Other literary forms
Edward Kamau Brathwaite (BRATH-wayt) has published scores of books, articles, and reviews as a historian and literary critic. Among his historical studies are The Development of Creole Society in Jamaica, 1770-1820 (1971), which was his dissertation in college in the 1960’s; Contradictory Omens: Cultural Diversity and Integration in the Caribbean (1974); Caribbean Man in Space and Time (1974); and History of the Voice: The Development of Nation Language in Anglophone Caribbean Poetry (1984). His historical studies have delineated the historical pressures that have shaped modern-day Caribbean life. He is particularly interested in the transmission of African culture to the New World, the “’little’ tradition of the ex-slave,” and its promise to serve as a “basis for creative reconstruction” in postemancipation, postcolonial Creole society. His literary criticism has sought out the presence of African traditions in Caribbean literature and has helped to develop a vigorous, indigenous school of West Indian criticism. Brathwaite’s work as poet, critic, and historian has made available to a wide audience the rich cultural heritage of Caribbean people.
Edward Kamau Brathwaite is one of the most popular and critically acclaimed writers to emerge in the West Indies during the remarkable period in the region’s history and literature following World War II. He epitomizes the intensified ethnic and national awareness of his generation of writers—which includes Derek Walcott, Wilson Harris, Michael Anthony, Martin Carter, Samuel Selvon, John Hearne, and Austin Clarke, to name several of the more prominent—whose writing seeks to correct the destructive effects of colonialism on West Indian sensibility.
For his efforts, Brathwaite has earned a number of honors. He received an Arts Council of Great Britain bursary and a Camden Arts Festival prize (both in 1967), the Cholmondeley Award (1970) for Islands, a Guggenheim Fellowship (1972), a City of Nairobi Fellowship (1972), the Bussa Award (1973), a Casa de las Americas Prize for Poetry (1976), a Fulbright Fellowship (1982), an Institute of Jamaica Musgrave Medal (1983), the Neustadt International Prize for Literature (1994) and the Griffin Poetry Prize (2006) for Born to Slow Horses. He has served on the board of directors of UNESCO’s History of Mankind project since 1979 and as cultural advisor to the government of Barbados from 1975 to 1979 and again beginning in 1990. Over the years, Brathwaite has taught at a number of universities, including the University of the West Indies, University of Nairobi, Harvard University, Yale University, and New York University, where he became professor of comparative literature.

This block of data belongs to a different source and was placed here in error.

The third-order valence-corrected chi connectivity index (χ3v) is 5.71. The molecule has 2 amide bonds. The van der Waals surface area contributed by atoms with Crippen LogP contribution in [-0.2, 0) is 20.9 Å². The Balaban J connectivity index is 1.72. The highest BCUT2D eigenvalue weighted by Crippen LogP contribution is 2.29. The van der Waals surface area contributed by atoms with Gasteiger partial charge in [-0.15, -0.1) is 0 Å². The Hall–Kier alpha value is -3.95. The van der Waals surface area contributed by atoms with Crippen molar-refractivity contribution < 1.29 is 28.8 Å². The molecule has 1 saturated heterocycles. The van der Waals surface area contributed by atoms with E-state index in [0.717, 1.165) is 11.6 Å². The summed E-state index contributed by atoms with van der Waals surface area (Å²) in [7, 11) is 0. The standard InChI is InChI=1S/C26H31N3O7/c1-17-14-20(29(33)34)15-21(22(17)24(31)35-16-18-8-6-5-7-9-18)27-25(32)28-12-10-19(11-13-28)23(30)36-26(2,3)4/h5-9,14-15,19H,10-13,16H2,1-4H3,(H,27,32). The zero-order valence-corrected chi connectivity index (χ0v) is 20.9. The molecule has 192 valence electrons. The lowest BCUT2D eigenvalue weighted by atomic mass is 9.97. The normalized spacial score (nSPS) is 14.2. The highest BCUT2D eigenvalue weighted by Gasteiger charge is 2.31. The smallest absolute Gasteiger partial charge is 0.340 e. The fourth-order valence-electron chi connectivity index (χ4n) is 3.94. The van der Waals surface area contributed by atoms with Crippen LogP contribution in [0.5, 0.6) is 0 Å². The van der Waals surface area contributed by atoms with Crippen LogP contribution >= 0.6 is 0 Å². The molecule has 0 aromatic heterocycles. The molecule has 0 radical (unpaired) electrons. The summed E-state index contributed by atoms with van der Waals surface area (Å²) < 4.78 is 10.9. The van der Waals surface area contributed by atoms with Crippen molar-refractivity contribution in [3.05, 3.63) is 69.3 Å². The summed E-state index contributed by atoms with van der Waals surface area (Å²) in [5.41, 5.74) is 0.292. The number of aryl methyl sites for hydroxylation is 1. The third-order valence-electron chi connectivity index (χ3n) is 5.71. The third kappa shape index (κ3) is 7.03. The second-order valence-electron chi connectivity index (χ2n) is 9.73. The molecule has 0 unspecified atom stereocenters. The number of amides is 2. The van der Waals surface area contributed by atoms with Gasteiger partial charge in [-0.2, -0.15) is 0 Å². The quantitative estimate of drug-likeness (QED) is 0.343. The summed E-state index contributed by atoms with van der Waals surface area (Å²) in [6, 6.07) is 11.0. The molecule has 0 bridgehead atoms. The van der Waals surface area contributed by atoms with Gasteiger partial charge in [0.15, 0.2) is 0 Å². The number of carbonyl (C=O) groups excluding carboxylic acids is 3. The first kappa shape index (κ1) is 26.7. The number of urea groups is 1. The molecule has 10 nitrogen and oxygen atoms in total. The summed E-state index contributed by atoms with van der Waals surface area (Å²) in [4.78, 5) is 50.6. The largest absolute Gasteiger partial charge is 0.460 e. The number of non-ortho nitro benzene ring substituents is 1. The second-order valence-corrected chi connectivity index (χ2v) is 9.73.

Bobb, June. Beating a Restless Drum: The Poetics of Kamau Brathwaite and Derek Walcott. New York: Africa World Press, 1997. Exploring the commonalities and differences between Braithwaite and Walcott, this study focuses on their engagements with the history, culture, and mythology of the Afro-Caribbean experience and their contributions to the development of modern Caribbean poetics.
Brown, Stuart. The Art of Kamau Brathwaite. Bridgend, Mid Glamorgan, Wales: Seren, 1995. This collection of critical essays presents some of the most informed and cogent ways to approach Brathwaite’s varied body of work. By looking at most of his work, it allows the reader to discover Brathwaite the critic, the historian, the poet, and the essayist.
Naylor, Paul. “Kamau Brathwaite: Tidalectic Rhythms.” Poetic Investigations: Singing the Holes in History. Evanston, Ill.: Northwestern University Press, 1999. The author argues that Brathwaite’s work can be understood as a “creolization” of Caribbean, African, and Euro-American culture.
Pollard, Charles W. New World Modernisms: T. S. Eliot, Derek Walcott, and Kamau Brathwaite . Charlottesville: University of Virginia Press, 2004. Pollard argues that the cosmopolitanism of postcolonial writers like Walcott and Brathwaite has been influenced...
(The entire section is 889 words.)